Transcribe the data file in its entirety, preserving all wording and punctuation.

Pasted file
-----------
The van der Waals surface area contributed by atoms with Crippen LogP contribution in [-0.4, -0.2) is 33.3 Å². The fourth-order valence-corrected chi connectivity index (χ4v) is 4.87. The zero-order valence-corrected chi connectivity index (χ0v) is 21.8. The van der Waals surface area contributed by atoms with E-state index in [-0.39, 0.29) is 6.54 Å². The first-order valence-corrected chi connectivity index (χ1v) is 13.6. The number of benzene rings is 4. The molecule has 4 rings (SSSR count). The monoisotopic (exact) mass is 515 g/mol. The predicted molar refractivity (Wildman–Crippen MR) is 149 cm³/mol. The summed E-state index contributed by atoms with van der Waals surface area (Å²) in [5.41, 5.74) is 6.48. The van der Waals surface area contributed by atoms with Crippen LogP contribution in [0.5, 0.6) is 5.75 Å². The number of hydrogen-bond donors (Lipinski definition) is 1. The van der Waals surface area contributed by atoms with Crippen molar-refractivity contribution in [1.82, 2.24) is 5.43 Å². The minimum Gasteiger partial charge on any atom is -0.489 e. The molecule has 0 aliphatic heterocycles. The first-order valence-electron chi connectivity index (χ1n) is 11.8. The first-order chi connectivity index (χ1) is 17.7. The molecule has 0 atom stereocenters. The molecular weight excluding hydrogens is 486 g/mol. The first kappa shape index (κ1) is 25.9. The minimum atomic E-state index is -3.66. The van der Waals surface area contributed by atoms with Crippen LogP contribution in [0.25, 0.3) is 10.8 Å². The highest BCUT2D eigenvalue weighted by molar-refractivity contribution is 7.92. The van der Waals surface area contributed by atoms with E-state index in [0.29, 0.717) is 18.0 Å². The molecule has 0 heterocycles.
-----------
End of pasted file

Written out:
The van der Waals surface area contributed by atoms with Crippen LogP contribution in [-0.4, -0.2) is 33.3 Å². The fourth-order valence-corrected chi connectivity index (χ4v) is 4.87. The zero-order valence-corrected chi connectivity index (χ0v) is 21.8. The van der Waals surface area contributed by atoms with E-state index in [-0.39, 0.29) is 6.54 Å². The first-order valence-corrected chi connectivity index (χ1v) is 13.6. The number of benzene rings is 4. The molecule has 4 rings (SSSR count). The monoisotopic (exact) mass is 515 g/mol. The predicted molar refractivity (Wildman–Crippen MR) is 149 cm³/mol. The summed E-state index contributed by atoms with van der Waals surface area (Å²) in [5.41, 5.74) is 6.48. The van der Waals surface area contributed by atoms with Crippen LogP contribution in [0.5, 0.6) is 5.75 Å². The number of hydrogen-bond donors (Lipinski definition) is 1. The van der Waals surface area contributed by atoms with Crippen molar-refractivity contribution in [1.82, 2.24) is 5.43 Å². The minimum Gasteiger partial charge on any atom is -0.489 e. The molecule has 0 aliphatic heterocycles. The first-order valence-electron chi connectivity index (χ1n) is 11.8. The first-order chi connectivity index (χ1) is 17.7. The molecule has 0 atom stereocenters. The molecular weight excluding hydrogens is 486 g/mol. The first kappa shape index (κ1) is 25.9. The minimum atomic E-state index is -3.66. The van der Waals surface area contributed by atoms with Crippen LogP contribution in [0.25, 0.3) is 10.8 Å². The highest BCUT2D eigenvalue weighted by molar-refractivity contribution is 7.92. The van der Waals surface area contributed by atoms with E-state index in [0.29, 0.717) is 18.0 Å². The molecule has 0 heterocycles.